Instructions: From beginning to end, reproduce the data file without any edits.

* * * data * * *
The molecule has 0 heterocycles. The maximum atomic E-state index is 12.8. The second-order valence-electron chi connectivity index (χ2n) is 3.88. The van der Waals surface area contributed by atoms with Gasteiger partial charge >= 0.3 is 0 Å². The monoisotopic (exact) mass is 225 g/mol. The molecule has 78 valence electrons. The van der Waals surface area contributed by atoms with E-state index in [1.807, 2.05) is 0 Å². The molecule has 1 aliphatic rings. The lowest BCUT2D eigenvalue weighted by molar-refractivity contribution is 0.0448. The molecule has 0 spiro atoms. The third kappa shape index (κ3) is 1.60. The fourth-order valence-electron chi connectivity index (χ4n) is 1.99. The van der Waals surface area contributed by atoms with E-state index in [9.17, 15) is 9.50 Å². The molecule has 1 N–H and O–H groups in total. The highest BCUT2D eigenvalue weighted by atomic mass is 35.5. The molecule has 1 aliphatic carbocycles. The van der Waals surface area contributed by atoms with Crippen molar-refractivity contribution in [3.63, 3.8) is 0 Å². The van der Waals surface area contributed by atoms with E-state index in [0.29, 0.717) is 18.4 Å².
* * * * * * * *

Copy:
The molecule has 0 heterocycles. The maximum atomic E-state index is 12.8. The second-order valence-electron chi connectivity index (χ2n) is 3.88. The van der Waals surface area contributed by atoms with Gasteiger partial charge >= 0.3 is 0 Å². The monoisotopic (exact) mass is 225 g/mol. The molecule has 78 valence electrons. The van der Waals surface area contributed by atoms with E-state index in [1.807, 2.05) is 0 Å². The molecule has 1 aliphatic rings. The lowest BCUT2D eigenvalue weighted by molar-refractivity contribution is 0.0448. The molecule has 0 spiro atoms. The third kappa shape index (κ3) is 1.60. The fourth-order valence-electron chi connectivity index (χ4n) is 1.99. The van der Waals surface area contributed by atoms with E-state index in [9.17, 15) is 9.50 Å². The molecule has 1 N–H and O–H groups in total. The highest BCUT2D eigenvalue weighted by atomic mass is 35.5. The molecule has 1 aliphatic carbocycles. The van der Waals surface area contributed by atoms with Crippen molar-refractivity contribution in [3.63, 3.8) is 0 Å². The van der Waals surface area contributed by atoms with E-state index in [0.29, 0.717) is 18.4 Å².